2. The threaded fastener of claim 1 wherein said widened raised area on the flank portion of the thread of said threaded bolt being continuous throughout the substantial length of the said bolt thread.
3. The threaded fastener of claim 2 wherein the widened raised area on the flank portion of the external threads of the threaded bolt being formed continuous on the thread rolling machine with thread rolling dyes in a cold forming process.
4. The threaded fastener of claim 2 wherein the raised area upon the external threads for the threaded bolt being formed to provide increase in contact areas between the flank portions of the threads of the threaded bolt and the threaded nut during their engagement.
5. The invention of claim 4 wherein the raised area on the flank portion of the thread of the threaded bolt spreads during the forced engagement of the threaded bolt within the threaded nut during usage.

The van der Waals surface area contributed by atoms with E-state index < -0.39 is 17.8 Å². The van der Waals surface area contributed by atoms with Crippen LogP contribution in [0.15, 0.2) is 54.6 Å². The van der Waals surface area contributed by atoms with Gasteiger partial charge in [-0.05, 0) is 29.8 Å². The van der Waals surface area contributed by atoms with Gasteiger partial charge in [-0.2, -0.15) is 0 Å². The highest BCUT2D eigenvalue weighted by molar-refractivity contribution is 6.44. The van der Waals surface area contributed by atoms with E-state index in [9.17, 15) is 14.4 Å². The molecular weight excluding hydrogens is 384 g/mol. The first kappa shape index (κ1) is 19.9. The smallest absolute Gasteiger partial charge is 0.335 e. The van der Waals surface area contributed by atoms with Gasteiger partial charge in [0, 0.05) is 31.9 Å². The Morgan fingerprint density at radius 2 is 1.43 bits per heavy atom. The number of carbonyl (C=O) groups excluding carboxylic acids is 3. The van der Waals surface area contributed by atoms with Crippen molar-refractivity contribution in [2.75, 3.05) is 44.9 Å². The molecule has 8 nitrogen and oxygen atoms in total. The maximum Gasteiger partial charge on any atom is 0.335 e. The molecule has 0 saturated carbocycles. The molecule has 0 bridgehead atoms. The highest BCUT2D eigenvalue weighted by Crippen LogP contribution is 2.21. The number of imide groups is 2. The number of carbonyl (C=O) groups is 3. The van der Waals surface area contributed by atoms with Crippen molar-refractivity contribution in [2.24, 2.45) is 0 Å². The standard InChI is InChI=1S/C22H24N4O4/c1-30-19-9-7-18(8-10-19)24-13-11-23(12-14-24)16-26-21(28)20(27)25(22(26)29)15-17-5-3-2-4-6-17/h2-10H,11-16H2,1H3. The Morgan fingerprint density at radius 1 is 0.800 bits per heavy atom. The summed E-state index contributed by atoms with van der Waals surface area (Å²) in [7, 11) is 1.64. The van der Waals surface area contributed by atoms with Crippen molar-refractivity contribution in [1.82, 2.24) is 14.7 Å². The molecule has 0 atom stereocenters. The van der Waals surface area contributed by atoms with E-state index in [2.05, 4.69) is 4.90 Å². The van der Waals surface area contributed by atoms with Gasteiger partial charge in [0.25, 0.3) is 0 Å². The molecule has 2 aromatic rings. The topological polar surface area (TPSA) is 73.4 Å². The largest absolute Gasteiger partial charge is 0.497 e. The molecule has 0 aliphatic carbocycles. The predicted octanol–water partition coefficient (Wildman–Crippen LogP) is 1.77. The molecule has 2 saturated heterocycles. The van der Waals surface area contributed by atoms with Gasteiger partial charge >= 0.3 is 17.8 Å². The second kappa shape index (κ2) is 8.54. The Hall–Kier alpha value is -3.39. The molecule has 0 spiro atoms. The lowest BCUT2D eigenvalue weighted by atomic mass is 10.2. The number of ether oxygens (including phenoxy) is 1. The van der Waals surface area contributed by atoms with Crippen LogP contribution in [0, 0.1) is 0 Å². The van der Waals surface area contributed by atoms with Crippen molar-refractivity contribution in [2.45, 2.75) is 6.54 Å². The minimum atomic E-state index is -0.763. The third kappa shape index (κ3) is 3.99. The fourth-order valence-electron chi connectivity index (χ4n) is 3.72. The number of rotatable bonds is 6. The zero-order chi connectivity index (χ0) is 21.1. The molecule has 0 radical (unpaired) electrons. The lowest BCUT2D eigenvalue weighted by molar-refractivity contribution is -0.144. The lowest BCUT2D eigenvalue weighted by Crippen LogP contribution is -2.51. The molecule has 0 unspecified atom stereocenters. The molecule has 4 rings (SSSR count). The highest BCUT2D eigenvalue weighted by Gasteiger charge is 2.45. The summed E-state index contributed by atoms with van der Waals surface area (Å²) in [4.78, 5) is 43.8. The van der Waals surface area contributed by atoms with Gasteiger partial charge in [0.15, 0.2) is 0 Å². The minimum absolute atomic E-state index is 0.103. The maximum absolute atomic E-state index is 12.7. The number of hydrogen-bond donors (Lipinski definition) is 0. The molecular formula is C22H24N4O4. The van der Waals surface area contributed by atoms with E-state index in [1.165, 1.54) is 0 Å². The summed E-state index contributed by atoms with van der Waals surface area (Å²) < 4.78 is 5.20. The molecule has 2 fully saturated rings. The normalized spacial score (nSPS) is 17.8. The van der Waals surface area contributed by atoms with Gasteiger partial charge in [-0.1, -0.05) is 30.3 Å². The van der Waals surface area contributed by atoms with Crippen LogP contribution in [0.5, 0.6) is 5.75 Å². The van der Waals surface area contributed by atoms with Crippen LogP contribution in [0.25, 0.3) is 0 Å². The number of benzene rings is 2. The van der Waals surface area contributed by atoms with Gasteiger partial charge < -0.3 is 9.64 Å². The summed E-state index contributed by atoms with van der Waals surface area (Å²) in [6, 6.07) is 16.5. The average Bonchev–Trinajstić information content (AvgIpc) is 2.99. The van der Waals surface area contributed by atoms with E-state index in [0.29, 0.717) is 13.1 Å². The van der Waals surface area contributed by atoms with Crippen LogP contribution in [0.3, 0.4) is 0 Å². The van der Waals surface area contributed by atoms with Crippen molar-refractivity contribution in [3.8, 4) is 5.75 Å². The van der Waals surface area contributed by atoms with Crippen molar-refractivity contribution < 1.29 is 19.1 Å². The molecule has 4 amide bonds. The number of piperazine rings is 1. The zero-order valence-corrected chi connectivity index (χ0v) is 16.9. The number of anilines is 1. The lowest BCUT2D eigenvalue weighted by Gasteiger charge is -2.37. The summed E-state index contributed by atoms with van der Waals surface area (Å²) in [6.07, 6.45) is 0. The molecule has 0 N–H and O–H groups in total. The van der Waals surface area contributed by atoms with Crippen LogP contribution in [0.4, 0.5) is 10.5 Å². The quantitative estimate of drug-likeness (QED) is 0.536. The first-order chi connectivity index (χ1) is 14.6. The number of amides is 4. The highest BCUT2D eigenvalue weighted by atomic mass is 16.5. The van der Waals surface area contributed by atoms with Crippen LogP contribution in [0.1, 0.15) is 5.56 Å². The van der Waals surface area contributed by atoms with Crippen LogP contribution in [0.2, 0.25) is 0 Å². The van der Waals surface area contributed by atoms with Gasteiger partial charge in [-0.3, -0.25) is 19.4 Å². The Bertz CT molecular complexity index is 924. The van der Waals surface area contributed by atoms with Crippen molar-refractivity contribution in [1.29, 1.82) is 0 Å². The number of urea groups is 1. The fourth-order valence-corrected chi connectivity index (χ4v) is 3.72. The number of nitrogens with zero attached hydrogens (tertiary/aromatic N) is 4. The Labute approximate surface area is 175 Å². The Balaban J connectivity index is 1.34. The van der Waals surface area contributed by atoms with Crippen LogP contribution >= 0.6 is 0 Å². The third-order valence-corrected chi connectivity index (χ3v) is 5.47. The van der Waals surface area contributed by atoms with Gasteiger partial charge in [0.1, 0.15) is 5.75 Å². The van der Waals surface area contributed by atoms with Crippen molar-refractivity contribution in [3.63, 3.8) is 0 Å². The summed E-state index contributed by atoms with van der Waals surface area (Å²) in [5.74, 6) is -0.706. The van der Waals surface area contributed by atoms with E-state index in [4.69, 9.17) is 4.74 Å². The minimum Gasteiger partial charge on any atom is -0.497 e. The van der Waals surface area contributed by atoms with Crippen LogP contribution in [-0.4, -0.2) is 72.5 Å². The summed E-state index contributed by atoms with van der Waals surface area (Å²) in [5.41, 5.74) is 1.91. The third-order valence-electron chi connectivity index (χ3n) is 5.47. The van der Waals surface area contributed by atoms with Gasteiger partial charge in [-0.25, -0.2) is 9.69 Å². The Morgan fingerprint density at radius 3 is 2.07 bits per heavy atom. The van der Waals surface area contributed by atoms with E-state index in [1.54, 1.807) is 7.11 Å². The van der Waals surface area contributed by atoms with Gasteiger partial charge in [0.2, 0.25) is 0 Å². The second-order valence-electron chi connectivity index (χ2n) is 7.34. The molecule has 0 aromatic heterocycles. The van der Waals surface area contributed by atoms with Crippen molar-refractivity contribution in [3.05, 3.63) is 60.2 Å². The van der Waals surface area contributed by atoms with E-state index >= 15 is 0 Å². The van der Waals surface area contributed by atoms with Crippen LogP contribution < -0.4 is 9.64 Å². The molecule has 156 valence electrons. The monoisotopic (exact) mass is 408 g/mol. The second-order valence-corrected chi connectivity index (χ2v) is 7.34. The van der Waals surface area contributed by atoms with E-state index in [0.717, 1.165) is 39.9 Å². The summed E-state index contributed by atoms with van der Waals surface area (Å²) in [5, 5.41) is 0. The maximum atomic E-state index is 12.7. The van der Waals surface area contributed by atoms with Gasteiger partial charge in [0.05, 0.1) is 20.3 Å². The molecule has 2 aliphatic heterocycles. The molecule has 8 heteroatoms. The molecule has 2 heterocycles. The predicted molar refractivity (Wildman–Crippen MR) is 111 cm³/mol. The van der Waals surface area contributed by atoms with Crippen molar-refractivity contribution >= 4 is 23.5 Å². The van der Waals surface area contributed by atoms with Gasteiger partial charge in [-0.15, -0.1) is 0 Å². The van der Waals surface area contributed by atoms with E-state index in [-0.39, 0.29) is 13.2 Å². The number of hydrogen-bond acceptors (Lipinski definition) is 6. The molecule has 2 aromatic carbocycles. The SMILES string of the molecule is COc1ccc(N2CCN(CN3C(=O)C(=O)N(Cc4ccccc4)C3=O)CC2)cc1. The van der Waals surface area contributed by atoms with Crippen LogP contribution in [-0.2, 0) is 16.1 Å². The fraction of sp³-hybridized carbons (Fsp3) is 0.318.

6. A threaded fastener comprising:
a threaded nut having internal threads;
a threaded bolt having external threads;
at least one of said threaded surfaces being tooled to include a raised area on a flank portion of said thread, said raised area disposed to increase the contact area between the raised area disposed on one of said threads with the flank portion of the other threaded surface, so as to decrease an area of clearance between the last recited respective threads; and
wherein the raised area on the flank portion of the threaded surface formed of a harder material than the flank portion of the other threaded surface so as to cause said raised area of the threaded surface to continuously bite into the softer metal forming the flank portion of the other threaded surface.
7. A threaded fastener comprising:
a threaded bolt having external threads;